Tuesday, 20 March 2012

Richard 111 - evil masquerading as light

William Shakespeare, the actor, knew all about the art of deception known as acting. He also knew about the dark arts.  Indeed, the Greek word for "actor" is translated "hypocrite", in the New Testament.

Acting is about deceiving, by creating a convincing mask. "Mask" is derived from the same root as "masquerading".  The New Testatment states that  "The devil masquerades as an angel of light" which means that the devil impersonates uprightness to deceive the gullible.

To act on stage requires imagination and great art. This is impersonation. But to act for one's selfish ambition in life is sin. Shakespeare was highly sensitized to sin, like the Psalmists.

His Richard of Gloucester is all "self". Embittered Richard thinks he is too misshapen to control and dominate his "fantasy woman". As compensation, he will act, or masquerade his way to the Crown, to which he has no legal right.  He will usurp power. The secret manifesto of Richard is fascinating. (The emboldened words are added by me).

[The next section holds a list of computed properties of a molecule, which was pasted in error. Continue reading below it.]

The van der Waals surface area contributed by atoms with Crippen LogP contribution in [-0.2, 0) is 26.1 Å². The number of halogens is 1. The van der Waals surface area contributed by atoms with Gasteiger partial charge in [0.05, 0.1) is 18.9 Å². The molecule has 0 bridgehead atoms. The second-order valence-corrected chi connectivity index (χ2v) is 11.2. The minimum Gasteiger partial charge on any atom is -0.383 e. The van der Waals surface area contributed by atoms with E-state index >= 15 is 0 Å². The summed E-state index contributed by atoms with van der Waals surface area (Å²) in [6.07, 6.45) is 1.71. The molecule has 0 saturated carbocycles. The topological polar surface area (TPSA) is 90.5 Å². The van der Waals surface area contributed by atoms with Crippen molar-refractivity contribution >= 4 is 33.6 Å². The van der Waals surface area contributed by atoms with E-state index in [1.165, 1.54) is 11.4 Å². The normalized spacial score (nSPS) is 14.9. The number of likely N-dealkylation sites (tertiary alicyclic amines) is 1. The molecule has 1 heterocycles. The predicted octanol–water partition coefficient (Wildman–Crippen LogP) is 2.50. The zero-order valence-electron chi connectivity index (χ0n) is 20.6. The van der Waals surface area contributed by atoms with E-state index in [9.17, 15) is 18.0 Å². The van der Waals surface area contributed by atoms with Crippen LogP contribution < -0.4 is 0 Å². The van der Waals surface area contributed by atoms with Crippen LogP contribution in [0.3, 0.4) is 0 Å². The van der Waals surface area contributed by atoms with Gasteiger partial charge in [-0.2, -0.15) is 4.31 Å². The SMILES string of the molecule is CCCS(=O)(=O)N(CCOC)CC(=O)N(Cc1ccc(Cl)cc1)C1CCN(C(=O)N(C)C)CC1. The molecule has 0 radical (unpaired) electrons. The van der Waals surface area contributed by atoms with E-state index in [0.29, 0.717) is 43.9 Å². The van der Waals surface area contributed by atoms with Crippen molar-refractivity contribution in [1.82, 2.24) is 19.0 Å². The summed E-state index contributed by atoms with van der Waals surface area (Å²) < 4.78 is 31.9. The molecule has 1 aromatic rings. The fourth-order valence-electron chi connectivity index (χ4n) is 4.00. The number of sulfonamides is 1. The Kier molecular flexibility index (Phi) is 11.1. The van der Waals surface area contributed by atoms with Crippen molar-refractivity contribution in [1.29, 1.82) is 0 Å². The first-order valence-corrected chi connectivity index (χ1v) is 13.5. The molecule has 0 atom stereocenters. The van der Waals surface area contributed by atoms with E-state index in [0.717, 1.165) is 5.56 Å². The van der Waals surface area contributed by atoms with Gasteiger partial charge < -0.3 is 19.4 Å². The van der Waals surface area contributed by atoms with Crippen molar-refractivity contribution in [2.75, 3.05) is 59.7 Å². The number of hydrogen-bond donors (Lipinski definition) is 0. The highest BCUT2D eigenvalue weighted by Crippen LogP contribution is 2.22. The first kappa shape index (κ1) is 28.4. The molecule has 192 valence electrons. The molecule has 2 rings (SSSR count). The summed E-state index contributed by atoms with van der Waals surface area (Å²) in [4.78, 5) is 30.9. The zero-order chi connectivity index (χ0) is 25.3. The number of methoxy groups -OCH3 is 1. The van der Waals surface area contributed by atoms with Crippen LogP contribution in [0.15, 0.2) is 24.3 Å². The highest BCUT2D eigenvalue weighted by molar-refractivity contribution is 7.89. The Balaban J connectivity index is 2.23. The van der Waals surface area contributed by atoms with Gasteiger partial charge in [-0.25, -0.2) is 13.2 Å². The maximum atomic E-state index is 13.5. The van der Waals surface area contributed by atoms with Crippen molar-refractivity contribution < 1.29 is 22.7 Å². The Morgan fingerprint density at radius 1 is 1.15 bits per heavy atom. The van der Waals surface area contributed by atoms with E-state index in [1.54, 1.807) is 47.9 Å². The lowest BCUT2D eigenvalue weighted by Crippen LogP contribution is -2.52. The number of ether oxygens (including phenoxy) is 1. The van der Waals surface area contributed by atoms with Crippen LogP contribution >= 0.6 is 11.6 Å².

"Why I can smile, and murder while I smile...
And wet my cheeks with artificial tears,
And frame my face for all occasions.
I'll drown more sailors than the mermaid shall,
I'll slay more gazers than the basilisk,
I'll play the orator as well as Nestor,
Deceive more slily than Ulysses could,
And like a Sinon, take another Troy.
I can add colours to the chameleon
Change shapes with Proteus for advantages,
And set the murderous Machiavel to school
Can I do this, and cannot get a crown?"
Richard III Act 3, Scene 2

Richard's key skills are : mastery of all his facial expressions, on all occasions, acting ability to produce false emotion and compassion, serious charm and allure, a secret agenda, cunning, conquest, changeability, opportunism and total lack of moral principle.  Underneath all this, lurks "murder" (malevolence) and cold and cruel ambition.

Machiavelli was a contemporary of Richard III (but lived longer). His work "The Prince" were not published into English until 1525.

"Richard III" is not really about King Richard III who was not a caricature.  The play is a study of Machiavelli's amoral advice resulting in Richard forfeiting his reputation, his life, his kingdom and his soul.  
Worryingly, the amorality of Machiavelli is part of modern political theory.

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